While at Comic Con, I had a chance to catch The 99 panel which ran just before the Christian Comic Arts Society Friday night mixer. You may remember The 99 from a big ginned up faux-outrage from a year or two back. How dare those towel heads make superhero comics! That's an AMERICAN art form!
The panel was less about the comic...
...and more about the animated series...
All I knew about The 99 before the panel was that it was a superhero comic book from the Middle East that featured Islamic superheroes. Why this should be any more controversial than Japanese manga featuring stories about Buddhist superheroes can be attributable to any number of reasons, some political, some religious, all of them ugly.
I watched an episode & listened to the panel of story editors and writers (all Americans -- go figure) explain the show.
In a nutshell: X-Men only with magic gems, not mutants. 99 magic gems arrive on Earth giving 100 kids -- half male, half female, one pair of twins, all save the twins from different cultures or countries -- one unique super-power apiece, apparently related to some personality trait.
There are at least two sets of villains at work in the series, battling not only The 99 but each other, which adds a bit more complexity to the story. The episode I saw played like a chess game, with The 99's mentor / leader Dr. Ramzi figuring out which combination of superheroes would best meet a particular challenge.*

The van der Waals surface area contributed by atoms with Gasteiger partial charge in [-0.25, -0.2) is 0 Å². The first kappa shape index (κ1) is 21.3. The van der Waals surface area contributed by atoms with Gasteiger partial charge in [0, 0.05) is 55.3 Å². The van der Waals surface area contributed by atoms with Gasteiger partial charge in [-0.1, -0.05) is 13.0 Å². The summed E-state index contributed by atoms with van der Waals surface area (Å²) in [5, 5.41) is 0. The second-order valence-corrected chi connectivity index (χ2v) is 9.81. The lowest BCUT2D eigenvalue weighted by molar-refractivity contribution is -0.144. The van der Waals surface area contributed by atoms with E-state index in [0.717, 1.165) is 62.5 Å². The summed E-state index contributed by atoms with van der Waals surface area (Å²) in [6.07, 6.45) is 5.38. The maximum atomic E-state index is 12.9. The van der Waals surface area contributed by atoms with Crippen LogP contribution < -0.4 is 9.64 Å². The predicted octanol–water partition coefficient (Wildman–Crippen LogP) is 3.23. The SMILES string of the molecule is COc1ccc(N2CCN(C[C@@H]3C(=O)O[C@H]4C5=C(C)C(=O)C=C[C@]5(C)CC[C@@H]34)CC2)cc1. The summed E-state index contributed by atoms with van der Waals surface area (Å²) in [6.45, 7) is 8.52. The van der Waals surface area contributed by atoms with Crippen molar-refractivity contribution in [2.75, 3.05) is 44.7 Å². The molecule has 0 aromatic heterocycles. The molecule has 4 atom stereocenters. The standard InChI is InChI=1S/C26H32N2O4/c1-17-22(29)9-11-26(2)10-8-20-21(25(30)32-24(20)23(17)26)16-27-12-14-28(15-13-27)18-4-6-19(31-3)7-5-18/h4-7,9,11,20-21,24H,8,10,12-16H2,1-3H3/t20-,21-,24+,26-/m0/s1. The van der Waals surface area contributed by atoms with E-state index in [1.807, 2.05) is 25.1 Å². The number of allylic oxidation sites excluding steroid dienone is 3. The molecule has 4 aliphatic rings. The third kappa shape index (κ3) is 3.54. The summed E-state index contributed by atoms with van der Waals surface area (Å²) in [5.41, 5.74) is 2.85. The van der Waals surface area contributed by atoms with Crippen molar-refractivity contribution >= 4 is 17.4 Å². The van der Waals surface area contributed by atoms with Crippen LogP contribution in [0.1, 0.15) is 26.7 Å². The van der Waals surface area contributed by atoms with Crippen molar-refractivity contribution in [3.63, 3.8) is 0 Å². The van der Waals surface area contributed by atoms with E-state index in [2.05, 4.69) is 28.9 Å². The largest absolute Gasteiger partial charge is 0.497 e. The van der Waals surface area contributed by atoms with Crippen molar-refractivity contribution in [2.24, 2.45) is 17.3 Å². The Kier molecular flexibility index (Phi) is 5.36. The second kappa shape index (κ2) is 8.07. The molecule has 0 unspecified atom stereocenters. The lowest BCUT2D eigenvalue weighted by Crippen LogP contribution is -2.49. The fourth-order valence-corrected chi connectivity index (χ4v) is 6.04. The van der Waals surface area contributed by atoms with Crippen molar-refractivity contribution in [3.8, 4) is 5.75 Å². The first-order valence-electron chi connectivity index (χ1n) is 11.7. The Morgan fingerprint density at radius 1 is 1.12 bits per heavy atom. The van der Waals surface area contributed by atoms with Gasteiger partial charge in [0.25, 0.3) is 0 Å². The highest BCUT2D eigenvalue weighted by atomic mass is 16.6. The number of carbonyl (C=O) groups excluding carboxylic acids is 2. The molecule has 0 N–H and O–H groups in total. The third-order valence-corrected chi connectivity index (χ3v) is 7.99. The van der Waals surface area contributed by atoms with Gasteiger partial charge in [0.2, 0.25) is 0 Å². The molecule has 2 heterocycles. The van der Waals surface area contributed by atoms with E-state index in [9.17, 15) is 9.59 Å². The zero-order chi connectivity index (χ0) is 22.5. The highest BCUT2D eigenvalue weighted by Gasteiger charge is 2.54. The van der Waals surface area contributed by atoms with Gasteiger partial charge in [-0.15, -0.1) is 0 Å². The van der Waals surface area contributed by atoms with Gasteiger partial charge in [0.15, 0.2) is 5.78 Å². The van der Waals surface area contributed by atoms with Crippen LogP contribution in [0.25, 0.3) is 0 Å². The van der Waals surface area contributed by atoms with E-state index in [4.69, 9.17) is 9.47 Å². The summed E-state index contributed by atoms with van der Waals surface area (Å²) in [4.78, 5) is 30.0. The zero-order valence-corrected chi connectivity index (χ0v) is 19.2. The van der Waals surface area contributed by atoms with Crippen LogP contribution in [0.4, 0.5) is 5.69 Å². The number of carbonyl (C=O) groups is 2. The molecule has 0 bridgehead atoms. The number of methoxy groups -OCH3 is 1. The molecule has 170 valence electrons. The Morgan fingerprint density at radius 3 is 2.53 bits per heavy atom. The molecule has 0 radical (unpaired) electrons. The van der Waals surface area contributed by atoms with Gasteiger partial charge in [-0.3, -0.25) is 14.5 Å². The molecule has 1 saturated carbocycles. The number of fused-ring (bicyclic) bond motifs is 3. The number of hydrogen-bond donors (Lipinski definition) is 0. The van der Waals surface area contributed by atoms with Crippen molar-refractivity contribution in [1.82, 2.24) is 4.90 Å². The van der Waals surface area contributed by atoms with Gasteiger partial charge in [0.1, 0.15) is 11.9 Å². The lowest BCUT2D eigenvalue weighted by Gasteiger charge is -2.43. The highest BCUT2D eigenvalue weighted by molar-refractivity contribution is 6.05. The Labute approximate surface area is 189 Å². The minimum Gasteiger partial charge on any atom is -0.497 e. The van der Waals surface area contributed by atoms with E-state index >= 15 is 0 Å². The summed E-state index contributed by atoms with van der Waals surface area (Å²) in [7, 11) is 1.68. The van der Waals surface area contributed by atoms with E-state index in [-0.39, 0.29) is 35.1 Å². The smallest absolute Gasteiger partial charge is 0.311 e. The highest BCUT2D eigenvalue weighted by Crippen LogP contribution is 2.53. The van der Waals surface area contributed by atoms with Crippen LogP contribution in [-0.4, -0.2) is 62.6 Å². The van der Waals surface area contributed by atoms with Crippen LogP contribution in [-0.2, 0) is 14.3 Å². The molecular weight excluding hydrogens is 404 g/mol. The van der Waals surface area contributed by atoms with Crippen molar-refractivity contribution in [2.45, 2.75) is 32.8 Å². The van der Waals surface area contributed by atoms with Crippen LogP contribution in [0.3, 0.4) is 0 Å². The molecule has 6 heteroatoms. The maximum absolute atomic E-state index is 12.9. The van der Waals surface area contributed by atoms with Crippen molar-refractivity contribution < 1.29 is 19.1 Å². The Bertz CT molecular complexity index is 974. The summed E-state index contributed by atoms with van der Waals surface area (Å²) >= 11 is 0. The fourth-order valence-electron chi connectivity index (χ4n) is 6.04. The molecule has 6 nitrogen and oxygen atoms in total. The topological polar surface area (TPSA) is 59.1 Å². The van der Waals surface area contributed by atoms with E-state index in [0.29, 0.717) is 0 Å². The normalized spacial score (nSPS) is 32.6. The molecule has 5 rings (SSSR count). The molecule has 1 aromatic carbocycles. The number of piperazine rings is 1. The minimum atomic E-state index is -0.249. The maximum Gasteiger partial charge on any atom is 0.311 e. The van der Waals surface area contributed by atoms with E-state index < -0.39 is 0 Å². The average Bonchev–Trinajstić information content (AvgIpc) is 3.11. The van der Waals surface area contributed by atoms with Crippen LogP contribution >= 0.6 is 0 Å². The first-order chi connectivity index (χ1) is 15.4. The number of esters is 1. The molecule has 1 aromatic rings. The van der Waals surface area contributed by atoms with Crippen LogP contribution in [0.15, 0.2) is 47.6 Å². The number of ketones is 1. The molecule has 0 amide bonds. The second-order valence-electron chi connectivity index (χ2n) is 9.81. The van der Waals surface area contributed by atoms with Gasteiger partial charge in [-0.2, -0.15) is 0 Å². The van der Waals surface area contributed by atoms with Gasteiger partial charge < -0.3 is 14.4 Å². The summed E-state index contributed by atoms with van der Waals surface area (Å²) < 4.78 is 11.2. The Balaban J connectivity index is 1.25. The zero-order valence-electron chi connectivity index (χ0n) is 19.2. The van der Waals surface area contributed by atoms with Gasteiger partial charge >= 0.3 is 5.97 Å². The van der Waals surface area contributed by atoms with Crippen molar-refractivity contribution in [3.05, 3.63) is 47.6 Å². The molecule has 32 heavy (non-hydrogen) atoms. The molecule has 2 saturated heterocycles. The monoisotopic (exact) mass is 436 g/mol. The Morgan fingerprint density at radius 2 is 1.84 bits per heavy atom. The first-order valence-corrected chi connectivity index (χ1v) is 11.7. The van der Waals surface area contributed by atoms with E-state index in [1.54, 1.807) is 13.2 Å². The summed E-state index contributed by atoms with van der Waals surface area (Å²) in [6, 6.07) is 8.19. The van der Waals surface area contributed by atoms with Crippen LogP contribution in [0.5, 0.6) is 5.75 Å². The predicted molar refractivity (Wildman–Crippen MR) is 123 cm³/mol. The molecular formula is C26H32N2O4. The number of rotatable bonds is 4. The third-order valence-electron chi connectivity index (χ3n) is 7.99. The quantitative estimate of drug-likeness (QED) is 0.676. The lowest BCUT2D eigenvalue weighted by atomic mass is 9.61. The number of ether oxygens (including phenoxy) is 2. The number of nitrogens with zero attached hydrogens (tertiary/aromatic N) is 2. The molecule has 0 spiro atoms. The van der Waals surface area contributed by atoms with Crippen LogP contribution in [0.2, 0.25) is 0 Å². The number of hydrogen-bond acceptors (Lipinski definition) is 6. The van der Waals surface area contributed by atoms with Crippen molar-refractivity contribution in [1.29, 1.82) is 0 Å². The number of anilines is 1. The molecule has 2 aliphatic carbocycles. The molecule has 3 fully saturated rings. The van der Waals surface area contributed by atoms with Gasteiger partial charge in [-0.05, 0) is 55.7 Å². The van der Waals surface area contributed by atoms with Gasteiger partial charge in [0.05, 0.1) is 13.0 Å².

The animation looked like a mediocre video game from 1998. Plot was standard issue, dialog left no trope or cliche unuttered.
It's a big hit around the world.
Not just the Middle East, but African, South American, Asian, and some European countries as well. Ireland is running it.
Now the religious bigots will want to howl that this is all part of a vast Islamic plot to conquer the world, etc., etc., and of course, etc. but they're wrong.
The popularity of The 99 has less to do with the religion of its characters (and other than cultural clues like names & dress, nothing in the story refers to Islamic beliefs & practices) than the fact it's not American.
We fail to realize what a heavy footprint we put down around the world culturally. There are some people who think this is a good thing, proof of our worth & virtue & blessings from on high.
Other people realize at times this can be insensitive, perhaps even offensive to other cultures.
There's nothing anti-American or even un-American about The 99, but the fact it's clearly non-American carries a lot of weight outside our borders.
To the haters, I say leave it alone. Everything doesn't have to be about us.
* The series refers to the full cast, but has only a dozen or so of The 99 actually appear in action due to budget restrictions; as a former story editor of G.I. Joe with its cast of 86 characters, I can commiserate.